“He’s said that halfway through every tour he’s ever been on in his entire life, but as soon as he gets home he says, ‘When am I going on tour again?’ He was born to do it, he never wants to stop. And when he isn’t doing it, he can’t stand it.”
Coming from someone who released an album by the name of “Rant,” Ian Hunter’s political outspokenness is no surprise.
“Deceptive,” “disturbing” and “fraudulent” are just some of the ways Peter Wolf describes Geils’ legal action against the band.
Joining the soul legend’s band in the spring of 1966, Jaimoe would soon learn a big lesson from Otis Redding. It was one that he’d carry through his life, but it wasn’t musical advice.
This week, Crosby, Stills & Nash release their new live DVD, simply titled Crosby Stills & Nash 2012. Recorded and shot, as the title suggests, earlier this year, it’s much less controversial than their last video effort, the Neil Young directed film CSNY Deja Vu.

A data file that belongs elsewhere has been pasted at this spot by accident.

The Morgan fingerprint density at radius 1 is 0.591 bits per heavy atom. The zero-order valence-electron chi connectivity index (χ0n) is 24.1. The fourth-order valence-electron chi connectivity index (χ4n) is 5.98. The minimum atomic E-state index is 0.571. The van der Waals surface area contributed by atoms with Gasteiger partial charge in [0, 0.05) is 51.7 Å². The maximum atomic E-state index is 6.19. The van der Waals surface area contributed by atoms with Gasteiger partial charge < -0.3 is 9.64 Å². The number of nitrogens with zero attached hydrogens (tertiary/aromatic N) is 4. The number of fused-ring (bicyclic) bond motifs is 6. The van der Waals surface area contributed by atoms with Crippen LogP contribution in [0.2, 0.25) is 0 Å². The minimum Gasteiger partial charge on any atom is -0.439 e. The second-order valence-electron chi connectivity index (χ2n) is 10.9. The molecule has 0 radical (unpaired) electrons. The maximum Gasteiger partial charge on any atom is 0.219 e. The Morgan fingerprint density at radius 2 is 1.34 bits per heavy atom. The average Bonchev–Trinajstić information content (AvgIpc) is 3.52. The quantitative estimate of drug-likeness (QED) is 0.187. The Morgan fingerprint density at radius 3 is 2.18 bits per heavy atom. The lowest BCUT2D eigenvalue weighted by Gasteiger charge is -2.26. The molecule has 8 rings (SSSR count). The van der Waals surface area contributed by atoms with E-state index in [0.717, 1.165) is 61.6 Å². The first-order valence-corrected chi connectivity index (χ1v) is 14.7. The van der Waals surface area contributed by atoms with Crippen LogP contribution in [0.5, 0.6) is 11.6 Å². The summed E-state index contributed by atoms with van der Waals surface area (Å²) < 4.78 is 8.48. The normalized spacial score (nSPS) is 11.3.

In the midst of recording 6th album, British arena rockers Muse received a phone call that would put them in front of an audience of billions. More than just part of an Olympic montage, Muse’s song “Survival” was chosen as the official theme of the London 2012 Olympics. But how and why was the anthemic song chosen? Two words: Elton John.
It turns out Levon Helm, the singer and drummer of The Band, turned him on to blues harmonica players, which proved to be an important influence on Bobby Keys’ sax playing. Watch as Keys discusses Helm’s personal significance.
When “Working For The Weekend” rockers Loverboy first toured with Journey back in 1982, they were riding high on the success of Get Lucky, their biggest album to date. Times were a bit different than they are now for both bands, but that didn’t stop an on-the-road reunion from kicking off last week.
On February 21, Buddy Guy was part of a group of musicians who performed at the White House as part of a salute to blues music. While Mick Jagger passed the mic off to Obama that night, it was Guy who convinced the president to perform with the group for “Sweet Home Chicago.”
In 2000, The Allmans fired Dickey Betts, and Warren Haynes rejoined, replacing his former boss. At that point, he and Derek Trucks had to establish their relationship — as two lead guitarists who specialize in slide playing. Haynes explained the dynamic when he sat down with CBS Local.